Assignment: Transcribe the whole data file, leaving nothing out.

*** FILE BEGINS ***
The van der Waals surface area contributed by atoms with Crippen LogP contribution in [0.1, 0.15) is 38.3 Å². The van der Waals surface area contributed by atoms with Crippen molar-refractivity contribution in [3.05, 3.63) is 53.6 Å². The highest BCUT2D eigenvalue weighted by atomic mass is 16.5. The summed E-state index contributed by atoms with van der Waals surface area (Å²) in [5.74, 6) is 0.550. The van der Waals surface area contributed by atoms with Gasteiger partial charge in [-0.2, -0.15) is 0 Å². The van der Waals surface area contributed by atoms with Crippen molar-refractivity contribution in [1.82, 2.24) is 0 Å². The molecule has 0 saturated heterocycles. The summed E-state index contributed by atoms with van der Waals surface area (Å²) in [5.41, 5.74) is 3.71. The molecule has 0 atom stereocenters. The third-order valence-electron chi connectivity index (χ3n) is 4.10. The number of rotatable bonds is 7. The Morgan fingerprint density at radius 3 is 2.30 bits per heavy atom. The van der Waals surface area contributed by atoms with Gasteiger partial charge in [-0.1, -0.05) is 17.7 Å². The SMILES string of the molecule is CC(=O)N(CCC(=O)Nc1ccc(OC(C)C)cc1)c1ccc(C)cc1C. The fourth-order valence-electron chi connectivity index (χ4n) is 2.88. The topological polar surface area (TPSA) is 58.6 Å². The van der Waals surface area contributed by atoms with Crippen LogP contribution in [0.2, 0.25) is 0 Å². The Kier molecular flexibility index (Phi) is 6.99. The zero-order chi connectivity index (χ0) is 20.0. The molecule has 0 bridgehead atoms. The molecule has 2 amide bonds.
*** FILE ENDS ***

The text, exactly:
The van der Waals surface area contributed by atoms with Crippen LogP contribution in [0.1, 0.15) is 38.3 Å². The van der Waals surface area contributed by atoms with Crippen molar-refractivity contribution in [3.05, 3.63) is 53.6 Å². The highest BCUT2D eigenvalue weighted by atomic mass is 16.5. The summed E-state index contributed by atoms with van der Waals surface area (Å²) in [5.74, 6) is 0.550. The van der Waals surface area contributed by atoms with Gasteiger partial charge in [-0.2, -0.15) is 0 Å². The van der Waals surface area contributed by atoms with Crippen molar-refractivity contribution in [1.82, 2.24) is 0 Å². The molecule has 0 saturated heterocycles. The summed E-state index contributed by atoms with van der Waals surface area (Å²) in [5.41, 5.74) is 3.71. The molecule has 0 atom stereocenters. The third-order valence-electron chi connectivity index (χ3n) is 4.10. The number of rotatable bonds is 7. The Morgan fingerprint density at radius 3 is 2.30 bits per heavy atom. The van der Waals surface area contributed by atoms with Gasteiger partial charge in [-0.1, -0.05) is 17.7 Å². The SMILES string of the molecule is CC(=O)N(CCC(=O)Nc1ccc(OC(C)C)cc1)c1ccc(C)cc1C. The fourth-order valence-electron chi connectivity index (χ4n) is 2.88. The topological polar surface area (TPSA) is 58.6 Å². The van der Waals surface area contributed by atoms with Crippen LogP contribution in [0.2, 0.25) is 0 Å². The Kier molecular flexibility index (Phi) is 6.99. The zero-order chi connectivity index (χ0) is 20.0. The molecule has 0 bridgehead atoms. The molecule has 2 amide bonds.